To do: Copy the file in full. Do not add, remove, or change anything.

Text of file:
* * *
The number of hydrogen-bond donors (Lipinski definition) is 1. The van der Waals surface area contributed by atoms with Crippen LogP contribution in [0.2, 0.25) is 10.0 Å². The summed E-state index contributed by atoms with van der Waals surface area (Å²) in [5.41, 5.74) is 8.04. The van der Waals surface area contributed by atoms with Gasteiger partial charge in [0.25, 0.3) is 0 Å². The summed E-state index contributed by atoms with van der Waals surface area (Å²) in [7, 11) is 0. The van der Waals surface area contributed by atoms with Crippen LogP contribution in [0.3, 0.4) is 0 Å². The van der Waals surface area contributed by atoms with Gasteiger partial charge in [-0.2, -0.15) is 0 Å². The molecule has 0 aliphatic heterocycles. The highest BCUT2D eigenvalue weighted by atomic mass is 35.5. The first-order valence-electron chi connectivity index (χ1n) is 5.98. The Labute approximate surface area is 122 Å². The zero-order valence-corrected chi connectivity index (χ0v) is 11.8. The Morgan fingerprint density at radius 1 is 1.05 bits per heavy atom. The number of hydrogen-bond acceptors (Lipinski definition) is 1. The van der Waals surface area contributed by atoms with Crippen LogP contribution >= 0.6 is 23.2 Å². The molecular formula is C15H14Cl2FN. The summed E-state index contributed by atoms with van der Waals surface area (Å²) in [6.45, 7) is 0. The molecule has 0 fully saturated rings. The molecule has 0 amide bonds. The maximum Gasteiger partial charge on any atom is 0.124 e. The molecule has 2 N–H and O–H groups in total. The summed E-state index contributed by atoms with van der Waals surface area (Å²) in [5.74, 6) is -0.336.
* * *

The number of hydrogen-bond donors (Lipinski definition) is 1. The van der Waals surface area contributed by atoms with Crippen LogP contribution in [0.2, 0.25) is 10.0 Å². The summed E-state index contributed by atoms with van der Waals surface area (Å²) in [5.41, 5.74) is 8.04. The van der Waals surface area contributed by atoms with Gasteiger partial charge in [0.25, 0.3) is 0 Å². The summed E-state index contributed by atoms with van der Waals surface area (Å²) in [7, 11) is 0. The van der Waals surface area contributed by atoms with Crippen LogP contribution in [0.3, 0.4) is 0 Å². The van der Waals surface area contributed by atoms with Gasteiger partial charge in [-0.2, -0.15) is 0 Å². The molecule has 0 aliphatic heterocycles. The highest BCUT2D eigenvalue weighted by atomic mass is 35.5. The first-order valence-electron chi connectivity index (χ1n) is 5.98. The Labute approximate surface area is 122 Å². The zero-order valence-corrected chi connectivity index (χ0v) is 11.8. The Morgan fingerprint density at radius 1 is 1.05 bits per heavy atom. The number of hydrogen-bond acceptors (Lipinski definition) is 1. The van der Waals surface area contributed by atoms with Crippen LogP contribution >= 0.6 is 23.2 Å². The molecular formula is C15H14Cl2FN. The summed E-state index contributed by atoms with van der Waals surface area (Å²) in [6.45, 7) is 0. The molecule has 0 fully saturated rings. The molecule has 0 amide bonds. The maximum Gasteiger partial charge on any atom is 0.124 e. The molecule has 2 N–H and O–H groups in total. The summed E-state index contributed by atoms with van der Waals surface area (Å²) in [5.74, 6) is -0.336.